It’s what you do with what you have that matters.
Yes, we’re living in the Internet Age, and we cannot emphasize enough just how important this technology means for us. Basically, it is part of almost everyone’s daily lives, and it involves almost every aspect of life. On his essay, “Shaping the Internet Age”, Bill Gates stressed that the Internet is very powerful, and it can work to our advantage or at our loss. It can enlarge our comfort zone and give us more options and opportunities, or it can increase the complexities and the confusion for us.
Gates mentioned in his essay that any new technology, including the Internet, is made and being improved to increase the potential of human beings. It is meant to bring out the best in us. Functioning as a tool, the Internet is supposed to help us find significant opportunities toward productiveness and fulfillment.
The Internet enables us to accomplish more. It gives us no borders. It allows us to do things people decades ago could never have done. And what’s amazing, the Internet is still in its younger years, as written in Gates’s essay. It is still in its molding stage. There is more to know about it, more of it that will get our attention and keep it for some time. Gates, in his 2000 essay, highlighted enough the power of the Internet. But we also need to consider that we are the ones who shape the Internet Age, not the Internet shaping our lives.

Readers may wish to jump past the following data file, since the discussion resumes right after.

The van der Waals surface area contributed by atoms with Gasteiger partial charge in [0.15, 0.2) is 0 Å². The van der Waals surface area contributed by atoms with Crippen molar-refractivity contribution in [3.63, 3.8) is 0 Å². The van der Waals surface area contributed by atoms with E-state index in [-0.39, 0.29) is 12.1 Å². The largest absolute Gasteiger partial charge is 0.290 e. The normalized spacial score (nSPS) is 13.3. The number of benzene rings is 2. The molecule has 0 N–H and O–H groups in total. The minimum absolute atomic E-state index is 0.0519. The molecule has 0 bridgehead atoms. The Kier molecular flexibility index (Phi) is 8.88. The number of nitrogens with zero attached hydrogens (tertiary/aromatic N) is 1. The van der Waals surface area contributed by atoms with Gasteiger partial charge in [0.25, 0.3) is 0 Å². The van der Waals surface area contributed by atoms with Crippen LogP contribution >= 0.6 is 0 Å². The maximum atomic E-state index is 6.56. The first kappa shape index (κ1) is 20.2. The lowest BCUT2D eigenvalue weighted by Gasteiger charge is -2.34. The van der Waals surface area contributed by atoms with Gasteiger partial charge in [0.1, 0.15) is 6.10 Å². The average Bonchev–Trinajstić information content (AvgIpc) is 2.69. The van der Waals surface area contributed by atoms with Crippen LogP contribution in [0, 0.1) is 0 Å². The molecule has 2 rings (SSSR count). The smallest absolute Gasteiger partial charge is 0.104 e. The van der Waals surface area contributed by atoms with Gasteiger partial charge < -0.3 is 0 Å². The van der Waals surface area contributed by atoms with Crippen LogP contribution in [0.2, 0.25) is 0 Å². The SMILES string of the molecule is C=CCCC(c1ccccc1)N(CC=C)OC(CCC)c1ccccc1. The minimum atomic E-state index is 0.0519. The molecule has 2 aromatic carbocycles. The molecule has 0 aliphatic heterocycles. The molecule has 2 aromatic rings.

The Internet is made and being improved for the benefit of the human race. We aim to get the Internet to its full potential, because by doing so, we enhance our potential. But the Internet is not meant to replace us or our significant others’ roles in our lives. It is made to enhance our lives, and not to become our lives.
The Internet, New Social Media. They are beneficial to us and we ought to use it at its optimum potential for our good, but once the focus shifts from the people to the technology itself, the efforts become meaningless. When vested on things or achievements rather than on people, the money used is considered spent, not invested. The time poured out is wasted, not maximized.
It’s not what you have that counts. It’s what you do with what you have that matters.